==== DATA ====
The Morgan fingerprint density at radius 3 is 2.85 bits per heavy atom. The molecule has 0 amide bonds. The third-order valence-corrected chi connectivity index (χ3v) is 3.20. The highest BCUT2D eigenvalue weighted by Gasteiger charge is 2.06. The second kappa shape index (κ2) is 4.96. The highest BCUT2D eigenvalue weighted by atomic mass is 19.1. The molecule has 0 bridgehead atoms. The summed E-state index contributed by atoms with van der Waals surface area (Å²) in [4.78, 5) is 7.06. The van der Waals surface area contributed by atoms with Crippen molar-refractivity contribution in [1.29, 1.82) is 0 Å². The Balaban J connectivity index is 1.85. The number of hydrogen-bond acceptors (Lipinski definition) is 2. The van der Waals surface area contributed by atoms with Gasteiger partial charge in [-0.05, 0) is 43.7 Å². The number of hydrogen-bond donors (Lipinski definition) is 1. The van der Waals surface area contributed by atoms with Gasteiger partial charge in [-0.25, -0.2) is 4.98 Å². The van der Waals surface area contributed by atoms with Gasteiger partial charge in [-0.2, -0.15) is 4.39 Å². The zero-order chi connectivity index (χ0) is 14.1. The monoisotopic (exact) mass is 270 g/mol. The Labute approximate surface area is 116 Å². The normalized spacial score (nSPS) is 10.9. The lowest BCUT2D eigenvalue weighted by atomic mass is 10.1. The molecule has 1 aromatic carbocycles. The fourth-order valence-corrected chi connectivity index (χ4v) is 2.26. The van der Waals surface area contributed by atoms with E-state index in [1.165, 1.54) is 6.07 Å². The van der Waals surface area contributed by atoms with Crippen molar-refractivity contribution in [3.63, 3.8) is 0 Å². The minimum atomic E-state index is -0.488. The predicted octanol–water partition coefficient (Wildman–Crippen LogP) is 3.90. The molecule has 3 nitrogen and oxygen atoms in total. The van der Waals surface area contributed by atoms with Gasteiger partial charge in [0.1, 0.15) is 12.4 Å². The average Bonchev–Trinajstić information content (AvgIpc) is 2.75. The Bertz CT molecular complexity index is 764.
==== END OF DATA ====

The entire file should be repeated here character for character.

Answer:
The Morgan fingerprint density at radius 3 is 2.85 bits per heavy atom. The molecule has 0 amide bonds. The third-order valence-corrected chi connectivity index (χ3v) is 3.20. The highest BCUT2D eigenvalue weighted by Gasteiger charge is 2.06. The second kappa shape index (κ2) is 4.96. The highest BCUT2D eigenvalue weighted by atomic mass is 19.1. The molecule has 0 bridgehead atoms. The summed E-state index contributed by atoms with van der Waals surface area (Å²) in [4.78, 5) is 7.06. The van der Waals surface area contributed by atoms with Crippen molar-refractivity contribution in [1.29, 1.82) is 0 Å². The Balaban J connectivity index is 1.85. The number of hydrogen-bond acceptors (Lipinski definition) is 2. The van der Waals surface area contributed by atoms with Gasteiger partial charge in [-0.05, 0) is 43.7 Å². The number of hydrogen-bond donors (Lipinski definition) is 1. The van der Waals surface area contributed by atoms with Gasteiger partial charge in [-0.25, -0.2) is 4.98 Å². The van der Waals surface area contributed by atoms with Gasteiger partial charge in [-0.2, -0.15) is 4.39 Å². The zero-order chi connectivity index (χ0) is 14.1. The monoisotopic (exact) mass is 270 g/mol. The Labute approximate surface area is 116 Å². The normalized spacial score (nSPS) is 10.9. The lowest BCUT2D eigenvalue weighted by atomic mass is 10.1. The molecule has 1 aromatic carbocycles. The fourth-order valence-corrected chi connectivity index (χ4v) is 2.26. The van der Waals surface area contributed by atoms with E-state index in [1.165, 1.54) is 6.07 Å². The van der Waals surface area contributed by atoms with Crippen molar-refractivity contribution in [3.63, 3.8) is 0 Å². The minimum atomic E-state index is -0.488. The predicted octanol–water partition coefficient (Wildman–Crippen LogP) is 3.90. The molecule has 3 nitrogen and oxygen atoms in total. The van der Waals surface area contributed by atoms with Gasteiger partial charge in [0.1, 0.15) is 12.4 Å². The average Bonchev–Trinajstić information content (AvgIpc) is 2.75. The Bertz CT molecular complexity index is 764.